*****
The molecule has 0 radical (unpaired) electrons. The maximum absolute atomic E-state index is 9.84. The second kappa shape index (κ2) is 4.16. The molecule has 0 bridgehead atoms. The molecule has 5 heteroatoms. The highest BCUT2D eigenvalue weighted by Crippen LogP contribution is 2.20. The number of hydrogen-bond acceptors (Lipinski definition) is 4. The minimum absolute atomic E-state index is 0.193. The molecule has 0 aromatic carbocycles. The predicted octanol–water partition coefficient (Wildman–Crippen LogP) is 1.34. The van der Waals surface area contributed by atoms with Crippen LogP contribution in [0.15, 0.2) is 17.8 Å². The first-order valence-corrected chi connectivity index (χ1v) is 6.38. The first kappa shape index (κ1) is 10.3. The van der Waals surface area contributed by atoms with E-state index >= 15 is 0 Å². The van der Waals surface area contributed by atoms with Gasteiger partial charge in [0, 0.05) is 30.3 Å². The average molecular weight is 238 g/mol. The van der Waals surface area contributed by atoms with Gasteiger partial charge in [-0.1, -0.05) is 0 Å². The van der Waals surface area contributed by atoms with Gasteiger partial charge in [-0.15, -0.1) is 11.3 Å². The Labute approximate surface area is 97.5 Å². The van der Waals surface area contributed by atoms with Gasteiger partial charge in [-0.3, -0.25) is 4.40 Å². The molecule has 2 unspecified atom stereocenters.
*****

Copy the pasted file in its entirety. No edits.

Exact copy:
The molecule has 0 radical (unpaired) electrons. The maximum absolute atomic E-state index is 9.84. The second kappa shape index (κ2) is 4.16. The molecule has 0 bridgehead atoms. The molecule has 5 heteroatoms. The highest BCUT2D eigenvalue weighted by Crippen LogP contribution is 2.20. The number of hydrogen-bond acceptors (Lipinski definition) is 4. The minimum absolute atomic E-state index is 0.193. The molecule has 0 aromatic carbocycles. The predicted octanol–water partition coefficient (Wildman–Crippen LogP) is 1.34. The van der Waals surface area contributed by atoms with Crippen LogP contribution in [0.15, 0.2) is 17.8 Å². The first-order valence-corrected chi connectivity index (χ1v) is 6.38. The first kappa shape index (κ1) is 10.3. The van der Waals surface area contributed by atoms with E-state index >= 15 is 0 Å². The van der Waals surface area contributed by atoms with Gasteiger partial charge in [0, 0.05) is 30.3 Å². The average molecular weight is 238 g/mol. The van der Waals surface area contributed by atoms with Gasteiger partial charge in [-0.1, -0.05) is 0 Å². The van der Waals surface area contributed by atoms with Gasteiger partial charge in [-0.15, -0.1) is 11.3 Å². The Labute approximate surface area is 97.5 Å². The van der Waals surface area contributed by atoms with Gasteiger partial charge in [-0.3, -0.25) is 4.40 Å². The molecule has 2 unspecified atom stereocenters.